When hosts shuffles them and divides into group A vs B,C,D,E ( I assume he picks these cards in order; for if he picks these five from midst of the pack in random fashion I guess
one cannot guess the card A )

Their arrangement depends on this shuffling pattern.

Now when M2 gets to look at the four cards B,C,D and E
He can actually extrapolate and can guess the card 'A'
from the shuffling pattern.


Negi saar, Nandu-saar is right. Answer post, do not read !
The deck is shuffled and cards are picked randomly. There is no cheating about that.

Let us start numbering the cards from 1 to 52. Ace Spade gets 1, King spade gets 13, Ace of Hearts gets 14, King of hearts 26, Ace Clubs gets 27, King clubs gets 39, Ace Diamond gets 40, King diamond gets 52.

Given cards BCDE, the cards can be arranged from lowest to highest, because they are uniquely numbered. So without loss of generality, let us assume B=2, C=5, D=7, E=9.

M1 shows me D, I cant figure out the suit yet, but I simply write 7 down on paper.

M1 then arranges the cards in some fashion. There are 4!=24 ways of arranging 2,5,7,9. So he can indicate any number between 1 and 13. Let us assume 2,5,7,9 indicates 1, and 2,5,9,7 indicates 2 and so on and he gave me the cards arranged as 2,5,9,7. So I know that the hidden card is a "2". Since he had also shown me a "D" which is the second highest number, the hidden card is a hearts.

So the hidden card is 2 of hearts.

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Re: BR Maths Corner-1

Postby Nandu » 23 Jul 2008 19:42

Nandu wrote:A seemingly simple probability problem with application to real life.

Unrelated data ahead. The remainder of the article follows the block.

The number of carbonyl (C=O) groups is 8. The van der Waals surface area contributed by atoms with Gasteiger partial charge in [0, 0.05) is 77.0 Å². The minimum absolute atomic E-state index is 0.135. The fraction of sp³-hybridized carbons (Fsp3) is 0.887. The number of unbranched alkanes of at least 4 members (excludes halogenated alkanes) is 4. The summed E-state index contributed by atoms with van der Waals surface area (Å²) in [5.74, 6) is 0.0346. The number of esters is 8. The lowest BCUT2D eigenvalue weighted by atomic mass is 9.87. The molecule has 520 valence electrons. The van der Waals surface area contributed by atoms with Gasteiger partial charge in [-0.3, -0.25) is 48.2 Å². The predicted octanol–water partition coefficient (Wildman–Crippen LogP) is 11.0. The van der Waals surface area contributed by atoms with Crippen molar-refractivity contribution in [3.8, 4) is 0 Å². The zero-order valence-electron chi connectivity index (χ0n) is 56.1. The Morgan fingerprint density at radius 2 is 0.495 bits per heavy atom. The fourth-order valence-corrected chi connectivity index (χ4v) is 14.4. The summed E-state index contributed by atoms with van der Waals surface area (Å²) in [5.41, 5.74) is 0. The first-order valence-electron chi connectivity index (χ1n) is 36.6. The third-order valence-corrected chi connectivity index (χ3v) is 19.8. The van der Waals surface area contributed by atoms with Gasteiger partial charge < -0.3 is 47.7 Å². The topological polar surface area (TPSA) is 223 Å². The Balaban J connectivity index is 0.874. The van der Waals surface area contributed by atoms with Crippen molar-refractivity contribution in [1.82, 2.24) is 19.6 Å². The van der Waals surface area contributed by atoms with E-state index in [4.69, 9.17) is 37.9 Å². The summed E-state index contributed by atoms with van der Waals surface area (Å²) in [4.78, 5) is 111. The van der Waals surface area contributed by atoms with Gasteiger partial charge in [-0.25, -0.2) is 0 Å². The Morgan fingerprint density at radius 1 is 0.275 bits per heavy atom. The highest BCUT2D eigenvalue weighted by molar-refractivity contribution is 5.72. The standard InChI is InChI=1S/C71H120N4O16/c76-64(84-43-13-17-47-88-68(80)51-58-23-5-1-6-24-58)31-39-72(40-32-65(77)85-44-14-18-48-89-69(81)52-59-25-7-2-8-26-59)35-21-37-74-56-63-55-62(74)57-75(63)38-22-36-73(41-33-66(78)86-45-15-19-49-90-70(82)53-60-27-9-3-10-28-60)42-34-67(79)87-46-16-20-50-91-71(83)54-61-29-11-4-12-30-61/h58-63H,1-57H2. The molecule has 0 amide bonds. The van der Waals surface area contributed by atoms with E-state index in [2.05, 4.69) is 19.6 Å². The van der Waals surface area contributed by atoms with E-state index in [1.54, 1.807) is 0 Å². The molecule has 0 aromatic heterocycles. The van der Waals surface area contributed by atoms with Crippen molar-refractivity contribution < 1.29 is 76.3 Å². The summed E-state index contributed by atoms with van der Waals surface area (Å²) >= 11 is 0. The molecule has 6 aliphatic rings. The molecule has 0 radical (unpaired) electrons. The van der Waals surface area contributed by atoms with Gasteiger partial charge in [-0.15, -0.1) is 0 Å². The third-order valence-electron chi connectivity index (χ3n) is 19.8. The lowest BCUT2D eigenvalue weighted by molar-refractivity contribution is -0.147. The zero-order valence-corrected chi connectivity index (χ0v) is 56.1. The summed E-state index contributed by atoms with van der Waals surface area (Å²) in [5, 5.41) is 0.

Doctors have developed an early test for a fatal illness X, which affects one in 1,000 people. The test is fairly accurate, giving only 5% false positives.

You took the test. It came back positive. What is the probability you are afflicted with X?



Nobody wants to take a crack?

Before the answer, an assumption: The test has no false negatives, i.e. if you have the disease, the test will be 400% positive onlee.

Answer:
Let us say one lakh people at random takes the test. 100 of them have the disease and will get positive test result. 99,900 of them do not have the disease, but 5% of those, i.e. 4995 will get a positive test result. Thus if you have a positive test result, your chances of having the disease is 100/(4995+100) = 1.96%.

The general probability formula behind this is called Bayes Theorem.
If you want a long, but very readable discussion of this: http://yudkowsky.net/bayes/bayes.html

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Re: BR Maths Corner-1

Postby SK Mody » 23 Jul 2008 23:49

A cute problem I remember mulling over many years ago:

y(1,x) = x
y(n+1,x) = x^y(n,x) (n = 1, 2, 3, ... )

Q1: If y(n,x) --> 2 as n --> inf, what is the value of x?

Q2 : If y(n,x) --> 3 as n --> inf, what is the value of x? :twisted:

Notation: a^b is a to the power of b.

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Re: BR Maths Corner-1

Postby Vriksh » 24 Jul 2008 00:21

For SK Mody's problem

A cute problem I remember mulling over many years ago:

y(1,x) = x
y(n+1,x) = x^y(n,x) (n = 1, 2, 3, ... )

Q1: If y(n,x) --> 2 as n --> inf, what is the value of x?